Signmagnitude is the simplest method for representing signed binary numbers. One bit (by universal convention, the highest order or leftmost bit) is the sign bit, indicating positive or negative, and the remaining bits are the absolute value of the binary integer. Signmagnitude is simple for representing binary numbers, but has the drawbacks of two different zeros and much more complicates (and therefore, slower) hardware for performing addition, subtraction, and any binary integer operations other than complement (which only requires a sign bit change).
In one’s complement representation, positive numbers are represented in the “normal” manner (same as unsigned integers with a zero sign bit), while negative numbers are represented by complementing all of the bits of the absolute value of the number. Numbers are negated by complementing all bits. Addition of two integers is peformed by treating the numbers as unsigned integers (ignoring sign bit), with a carry out of the leftmost bit position being added to the least significant bit (technically, the carry bit is always added to the least significant bit, but when it is zero, the add has no effect). The ripple effect of adding the carry bit can almost double the time to do an addition. And there are still two zeros, a positive zero (all zero bits) and a negative zero (all one bits).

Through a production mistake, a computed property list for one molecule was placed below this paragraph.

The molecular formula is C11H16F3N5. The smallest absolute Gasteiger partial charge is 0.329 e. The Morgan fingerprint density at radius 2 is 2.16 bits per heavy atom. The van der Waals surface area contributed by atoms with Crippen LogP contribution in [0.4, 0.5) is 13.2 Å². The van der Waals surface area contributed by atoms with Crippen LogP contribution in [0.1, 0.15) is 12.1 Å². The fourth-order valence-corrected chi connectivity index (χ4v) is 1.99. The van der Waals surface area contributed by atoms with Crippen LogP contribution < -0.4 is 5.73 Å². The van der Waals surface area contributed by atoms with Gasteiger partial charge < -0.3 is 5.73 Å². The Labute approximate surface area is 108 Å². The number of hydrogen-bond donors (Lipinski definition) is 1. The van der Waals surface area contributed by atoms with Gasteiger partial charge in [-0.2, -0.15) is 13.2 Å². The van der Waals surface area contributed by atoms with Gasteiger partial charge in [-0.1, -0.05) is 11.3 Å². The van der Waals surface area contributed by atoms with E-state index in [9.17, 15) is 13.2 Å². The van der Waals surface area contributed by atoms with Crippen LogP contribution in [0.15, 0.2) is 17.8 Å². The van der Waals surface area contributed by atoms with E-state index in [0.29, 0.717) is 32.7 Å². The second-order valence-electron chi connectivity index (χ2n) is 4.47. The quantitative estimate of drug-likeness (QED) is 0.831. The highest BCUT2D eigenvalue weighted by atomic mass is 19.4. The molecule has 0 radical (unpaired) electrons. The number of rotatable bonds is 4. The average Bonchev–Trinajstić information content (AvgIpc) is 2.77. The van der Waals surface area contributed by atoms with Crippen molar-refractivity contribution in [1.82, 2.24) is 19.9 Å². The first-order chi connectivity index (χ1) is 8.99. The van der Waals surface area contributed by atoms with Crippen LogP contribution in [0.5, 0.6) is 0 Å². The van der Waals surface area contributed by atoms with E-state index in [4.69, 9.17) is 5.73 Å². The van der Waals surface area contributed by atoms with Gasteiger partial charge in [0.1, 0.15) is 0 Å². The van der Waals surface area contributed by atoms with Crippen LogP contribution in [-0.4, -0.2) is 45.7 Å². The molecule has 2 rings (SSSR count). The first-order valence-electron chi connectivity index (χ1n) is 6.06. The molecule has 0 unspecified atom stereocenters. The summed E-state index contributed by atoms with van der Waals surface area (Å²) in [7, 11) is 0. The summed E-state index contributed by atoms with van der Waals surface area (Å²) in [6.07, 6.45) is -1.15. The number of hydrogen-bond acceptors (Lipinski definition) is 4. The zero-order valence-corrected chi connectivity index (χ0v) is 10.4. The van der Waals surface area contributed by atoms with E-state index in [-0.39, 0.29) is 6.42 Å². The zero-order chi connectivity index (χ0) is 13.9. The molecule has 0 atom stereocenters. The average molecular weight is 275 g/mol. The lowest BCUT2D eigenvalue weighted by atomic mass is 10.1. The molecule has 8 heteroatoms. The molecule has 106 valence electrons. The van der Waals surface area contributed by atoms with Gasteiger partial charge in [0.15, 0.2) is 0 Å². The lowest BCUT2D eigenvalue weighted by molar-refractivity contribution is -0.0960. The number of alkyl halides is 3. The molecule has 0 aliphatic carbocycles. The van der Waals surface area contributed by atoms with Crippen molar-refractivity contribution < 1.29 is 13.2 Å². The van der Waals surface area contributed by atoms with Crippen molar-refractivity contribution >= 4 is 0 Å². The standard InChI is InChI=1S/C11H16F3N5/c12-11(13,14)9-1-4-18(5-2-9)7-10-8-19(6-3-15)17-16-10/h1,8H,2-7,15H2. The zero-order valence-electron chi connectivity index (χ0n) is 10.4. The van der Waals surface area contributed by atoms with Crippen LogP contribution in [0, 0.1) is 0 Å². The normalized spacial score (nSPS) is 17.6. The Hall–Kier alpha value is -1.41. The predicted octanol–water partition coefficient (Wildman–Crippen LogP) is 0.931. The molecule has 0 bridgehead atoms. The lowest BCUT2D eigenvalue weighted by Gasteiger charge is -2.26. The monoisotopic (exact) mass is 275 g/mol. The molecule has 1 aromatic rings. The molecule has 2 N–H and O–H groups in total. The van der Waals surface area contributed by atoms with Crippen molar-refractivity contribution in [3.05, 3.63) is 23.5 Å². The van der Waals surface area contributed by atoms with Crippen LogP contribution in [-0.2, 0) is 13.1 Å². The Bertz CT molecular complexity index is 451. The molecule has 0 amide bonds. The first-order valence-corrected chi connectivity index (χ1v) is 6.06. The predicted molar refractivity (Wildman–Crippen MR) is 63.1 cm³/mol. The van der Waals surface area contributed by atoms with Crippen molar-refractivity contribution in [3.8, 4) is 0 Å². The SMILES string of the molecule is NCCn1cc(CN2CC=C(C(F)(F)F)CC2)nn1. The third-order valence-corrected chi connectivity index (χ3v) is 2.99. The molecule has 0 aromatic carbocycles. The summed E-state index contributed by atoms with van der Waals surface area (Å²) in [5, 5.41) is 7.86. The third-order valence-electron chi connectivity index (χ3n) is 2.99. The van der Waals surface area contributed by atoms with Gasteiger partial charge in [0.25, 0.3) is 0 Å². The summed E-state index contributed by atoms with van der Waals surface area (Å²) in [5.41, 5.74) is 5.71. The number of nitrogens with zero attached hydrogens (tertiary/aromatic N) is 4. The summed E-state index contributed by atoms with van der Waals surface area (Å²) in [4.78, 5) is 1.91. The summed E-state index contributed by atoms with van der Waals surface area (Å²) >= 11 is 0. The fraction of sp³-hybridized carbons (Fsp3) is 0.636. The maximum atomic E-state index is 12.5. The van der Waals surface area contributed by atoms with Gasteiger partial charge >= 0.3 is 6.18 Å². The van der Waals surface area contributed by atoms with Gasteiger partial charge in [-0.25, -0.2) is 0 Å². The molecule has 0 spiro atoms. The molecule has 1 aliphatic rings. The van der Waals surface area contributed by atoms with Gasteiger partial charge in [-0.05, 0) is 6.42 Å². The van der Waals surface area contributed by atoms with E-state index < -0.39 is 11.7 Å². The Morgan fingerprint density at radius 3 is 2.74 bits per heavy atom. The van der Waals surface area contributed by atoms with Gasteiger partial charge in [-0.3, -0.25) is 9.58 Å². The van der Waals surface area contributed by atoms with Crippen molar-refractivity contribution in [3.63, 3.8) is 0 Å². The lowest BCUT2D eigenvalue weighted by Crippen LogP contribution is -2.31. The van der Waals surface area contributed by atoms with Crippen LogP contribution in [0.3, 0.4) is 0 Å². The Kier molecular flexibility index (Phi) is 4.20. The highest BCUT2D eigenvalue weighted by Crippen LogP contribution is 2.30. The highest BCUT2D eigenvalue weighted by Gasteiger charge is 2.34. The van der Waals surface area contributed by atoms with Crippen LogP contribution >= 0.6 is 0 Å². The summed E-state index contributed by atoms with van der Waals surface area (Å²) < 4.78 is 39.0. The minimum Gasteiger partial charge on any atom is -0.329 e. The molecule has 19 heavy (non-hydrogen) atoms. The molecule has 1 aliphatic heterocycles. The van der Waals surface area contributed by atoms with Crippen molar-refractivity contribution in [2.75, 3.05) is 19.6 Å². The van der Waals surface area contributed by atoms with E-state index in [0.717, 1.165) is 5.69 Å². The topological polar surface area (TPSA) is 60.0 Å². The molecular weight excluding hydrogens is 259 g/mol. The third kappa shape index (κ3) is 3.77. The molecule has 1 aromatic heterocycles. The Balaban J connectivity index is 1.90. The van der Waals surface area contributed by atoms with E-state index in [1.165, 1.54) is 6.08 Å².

In two’s complement representation, positive numbers are represented in the “normal” manner (same as unsigned integers with a zero sign bit), while negative numbers are represented by complementing all of the bits of the absolute value of the number and adding one. Negation of a negative number in two’s complement representation is accomplished by complementing all of the bits and adding one. Addition is performed by adding the two numbers as unsigned integers and ignoring the carry. Two’s complement has the further advantage that there is only one zero (all zero bits). Two’s complement representation does result in one more negative number (all one bits) than positive numbers.